The federal Liberals might think they have dodged a bullet with the news they won’t have to make a decision on whether to approve a massive new oil sands mine. But really they have just kicked the can down the road.
Teck Resources Ltd.’s notice late Sunday that it’s withdrawing the application for its Frontier oil sands mine project is a corporate call for clarity from Canadian governments on finding agreement on climate policy and responsible energy-sector development.
“Without clarity on this critical question, the situation that has faced Frontier will be faced by future projects and it will be very difficult to attract future investment, either domestic or foreign,” a letter from the company to the federal Environment Minister said.
Both sides of the energy and environment debate can argue the letter bolsters their arguments. After weeks of blockades spurred by opposition to the Coastal GasLink project, Teck was likely scared of becoming the target of the next round of protests.
But it also seems patently clear the letter advises the country to stop its internal squabbling and get its act together.
The Liberals have promised to get the country to net-zero emissions by 2050. While they are using this pledge as a guiding policy, there is no specific plan for how to get there – and no clarity on what sacrifices Canada’s resource-dependent regions will have to make.
Ottawa is being coy with the issue of future oil sands development. It has made climate change a key mandate of its second term, and is wistfully playing down how much of Canada’s economy is based on the resource sector. Given how oil sands approvals would appear to its political base, the Liberals do not want to say yes to anything like the Teck mine. But given the powerful counterissues at play – investor confidence in Canada, jobs and tax revenues, and an increasingly angry Alberta – the Trudeau government was unlikely to muster a definitive no this week, either.
This is especially true because Teck had buy-in from the 14 Indigenous communities closest to the project – including the Athabasca Chipewyan First Nation, whose Chief Allan Adam once went on tour with Neil Young and David Suzuki to campaign against further oil sands development. The benefits that might have flowed to those Indigenous communities are gone, and no one is going to invest in another oil sands mine while a new condition, or an election, or a protest, could throw an entire project’s viability into question. Teck was the last of the oil sands megaprojects that had a chance – however slim from an economics point of view – of being built.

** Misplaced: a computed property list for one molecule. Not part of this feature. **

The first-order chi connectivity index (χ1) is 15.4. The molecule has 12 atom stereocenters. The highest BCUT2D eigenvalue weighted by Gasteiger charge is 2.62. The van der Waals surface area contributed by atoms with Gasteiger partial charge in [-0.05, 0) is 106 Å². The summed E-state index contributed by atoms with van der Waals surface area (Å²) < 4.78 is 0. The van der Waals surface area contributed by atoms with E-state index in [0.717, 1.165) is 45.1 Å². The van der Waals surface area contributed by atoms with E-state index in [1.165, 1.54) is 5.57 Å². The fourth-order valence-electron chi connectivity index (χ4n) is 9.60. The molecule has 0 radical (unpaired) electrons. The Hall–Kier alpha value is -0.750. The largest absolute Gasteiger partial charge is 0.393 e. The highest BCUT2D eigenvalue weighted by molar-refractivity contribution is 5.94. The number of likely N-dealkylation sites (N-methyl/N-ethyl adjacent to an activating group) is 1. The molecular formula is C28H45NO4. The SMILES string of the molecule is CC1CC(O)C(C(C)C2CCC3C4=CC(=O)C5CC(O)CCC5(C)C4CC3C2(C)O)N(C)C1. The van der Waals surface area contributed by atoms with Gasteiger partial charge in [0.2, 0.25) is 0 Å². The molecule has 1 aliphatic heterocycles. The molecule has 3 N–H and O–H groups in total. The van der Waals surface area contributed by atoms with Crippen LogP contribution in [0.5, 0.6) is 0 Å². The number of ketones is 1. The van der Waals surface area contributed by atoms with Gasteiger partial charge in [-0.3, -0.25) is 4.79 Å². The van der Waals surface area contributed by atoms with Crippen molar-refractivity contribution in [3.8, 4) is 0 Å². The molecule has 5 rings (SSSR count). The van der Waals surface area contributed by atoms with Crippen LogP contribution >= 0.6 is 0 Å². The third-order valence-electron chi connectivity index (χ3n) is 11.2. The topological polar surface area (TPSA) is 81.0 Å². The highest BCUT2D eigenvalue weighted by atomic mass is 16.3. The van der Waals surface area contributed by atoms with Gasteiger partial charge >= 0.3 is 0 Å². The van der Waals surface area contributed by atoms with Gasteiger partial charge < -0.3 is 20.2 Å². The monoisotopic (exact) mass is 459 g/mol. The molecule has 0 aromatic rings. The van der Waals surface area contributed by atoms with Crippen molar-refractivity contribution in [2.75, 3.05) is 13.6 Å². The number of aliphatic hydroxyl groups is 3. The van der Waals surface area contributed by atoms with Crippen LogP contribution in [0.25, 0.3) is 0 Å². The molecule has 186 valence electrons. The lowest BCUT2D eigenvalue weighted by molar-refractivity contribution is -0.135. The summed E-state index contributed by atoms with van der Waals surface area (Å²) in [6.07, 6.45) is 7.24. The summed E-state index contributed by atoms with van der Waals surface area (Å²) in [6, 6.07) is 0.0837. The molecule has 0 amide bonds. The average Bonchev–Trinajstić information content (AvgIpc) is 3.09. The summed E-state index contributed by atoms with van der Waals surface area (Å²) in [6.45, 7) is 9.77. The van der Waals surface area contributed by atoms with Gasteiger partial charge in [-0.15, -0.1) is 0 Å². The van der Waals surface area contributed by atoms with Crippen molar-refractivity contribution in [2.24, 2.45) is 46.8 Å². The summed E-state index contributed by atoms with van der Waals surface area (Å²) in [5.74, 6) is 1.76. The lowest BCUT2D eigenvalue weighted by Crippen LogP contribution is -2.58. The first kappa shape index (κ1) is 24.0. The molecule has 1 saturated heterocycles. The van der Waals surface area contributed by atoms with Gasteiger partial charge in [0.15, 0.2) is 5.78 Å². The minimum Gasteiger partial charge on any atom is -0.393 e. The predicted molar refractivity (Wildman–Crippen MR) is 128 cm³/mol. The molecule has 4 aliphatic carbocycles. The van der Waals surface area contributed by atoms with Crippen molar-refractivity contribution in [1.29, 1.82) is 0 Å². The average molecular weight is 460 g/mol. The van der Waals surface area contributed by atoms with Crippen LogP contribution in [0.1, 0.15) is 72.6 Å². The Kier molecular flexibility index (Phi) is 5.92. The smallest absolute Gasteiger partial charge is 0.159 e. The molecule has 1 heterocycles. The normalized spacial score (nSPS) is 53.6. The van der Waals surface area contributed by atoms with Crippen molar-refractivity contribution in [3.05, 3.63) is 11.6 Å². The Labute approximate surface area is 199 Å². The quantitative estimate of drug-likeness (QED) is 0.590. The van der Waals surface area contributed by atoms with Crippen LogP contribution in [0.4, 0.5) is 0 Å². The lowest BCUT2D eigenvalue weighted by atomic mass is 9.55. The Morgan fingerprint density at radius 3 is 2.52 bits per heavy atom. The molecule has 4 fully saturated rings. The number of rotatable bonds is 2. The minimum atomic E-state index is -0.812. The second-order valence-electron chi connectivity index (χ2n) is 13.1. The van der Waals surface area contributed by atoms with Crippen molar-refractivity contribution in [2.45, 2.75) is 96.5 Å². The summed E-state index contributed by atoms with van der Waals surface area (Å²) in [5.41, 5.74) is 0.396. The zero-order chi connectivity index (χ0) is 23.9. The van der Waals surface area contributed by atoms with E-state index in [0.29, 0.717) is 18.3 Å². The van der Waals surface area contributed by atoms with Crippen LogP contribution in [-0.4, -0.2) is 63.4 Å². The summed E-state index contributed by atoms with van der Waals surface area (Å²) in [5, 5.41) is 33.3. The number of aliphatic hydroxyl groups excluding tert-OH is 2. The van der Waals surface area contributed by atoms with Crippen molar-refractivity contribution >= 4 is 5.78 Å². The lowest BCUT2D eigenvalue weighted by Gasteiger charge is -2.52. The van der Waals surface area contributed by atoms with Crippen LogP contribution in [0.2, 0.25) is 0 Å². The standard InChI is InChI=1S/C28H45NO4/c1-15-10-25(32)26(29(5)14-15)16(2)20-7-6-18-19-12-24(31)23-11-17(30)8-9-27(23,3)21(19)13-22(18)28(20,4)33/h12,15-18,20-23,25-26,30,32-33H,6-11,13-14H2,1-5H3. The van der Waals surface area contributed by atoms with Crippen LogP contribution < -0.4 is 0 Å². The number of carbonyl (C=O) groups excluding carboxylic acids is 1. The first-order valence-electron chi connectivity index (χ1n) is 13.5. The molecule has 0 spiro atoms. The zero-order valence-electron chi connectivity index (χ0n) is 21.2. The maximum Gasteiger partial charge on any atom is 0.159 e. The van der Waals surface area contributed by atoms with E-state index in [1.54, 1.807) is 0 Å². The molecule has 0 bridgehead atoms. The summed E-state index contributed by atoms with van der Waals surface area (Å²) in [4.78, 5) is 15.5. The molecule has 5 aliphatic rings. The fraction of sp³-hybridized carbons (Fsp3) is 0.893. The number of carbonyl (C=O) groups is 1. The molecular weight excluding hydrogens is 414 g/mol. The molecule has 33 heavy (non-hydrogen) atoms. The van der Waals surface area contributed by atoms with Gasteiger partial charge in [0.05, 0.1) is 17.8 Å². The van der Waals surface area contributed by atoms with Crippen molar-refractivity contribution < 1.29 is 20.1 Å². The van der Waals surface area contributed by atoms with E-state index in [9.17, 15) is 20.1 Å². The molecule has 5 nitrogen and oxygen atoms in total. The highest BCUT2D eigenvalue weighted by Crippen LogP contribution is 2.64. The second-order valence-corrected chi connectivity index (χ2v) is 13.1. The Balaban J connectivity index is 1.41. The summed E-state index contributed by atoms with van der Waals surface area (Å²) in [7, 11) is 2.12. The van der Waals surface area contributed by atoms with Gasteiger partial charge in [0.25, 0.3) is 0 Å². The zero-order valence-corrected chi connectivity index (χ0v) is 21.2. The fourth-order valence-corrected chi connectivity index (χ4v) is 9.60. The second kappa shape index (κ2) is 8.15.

The Teck letter doesn’t let Alberta off the hook, either. The province could help its case by dropping its legal challenge to Ottawa’s backstop for a consumer carbon tax, however politically unlikely that now is, since the province racked up a legal victory on the question on Monday.
Yes, the United Conservative Party campaigned on scrapping the carbon tax and protecting provincial jurisdiction. But even Jason Kenney has to know there is value to a consumption tax, and there are much bigger fish to fry – including incentivizing its emissions-heavy oil sands industry to innovate itself greener.
However, the Alberta Premier is right that killing a Canadian project does nothing to slow global demand for oil, and the United States, Russia or Saudi Arabia will be more than happy to step in to produce the product however long the world continues to use oil. The Teck decision, after almost a decade of regulatory review, is a heavy blow to any hope for Alberta’s economic recovery. And although the Teck project was dependent on higher oil prices and pipelines to market, its letter is likely to send a chill down the spine of any political or business leader who wants to get a major project approved or built.
The Canadian oil and gas industry is also aware that Ottawa will still approve other oil projects in this country: China National Offshore Oil Corp. (CNOOC) got approval for exploration drilling offshore of Newfoundland and Labrador less than two months ago.
Albertans have good reason to be suspicious that the federal Liberals care little for their economic interests, and will simply continue to portray this as a business decision by Teck. The terse statement from Canada’s environment and natural resources ministers released Monday morning could not summon any lament, or even a mention, of the jobs that will never come to pass.
The statement from the two ministers talks about needing “a real plan for climate action,” but avoids an obvious takeaway from the Teck letter: That a major oil-producing country has yet to craft coherent policy on whether its largest oil resource – the oil sands – will be allowed to grow, or not.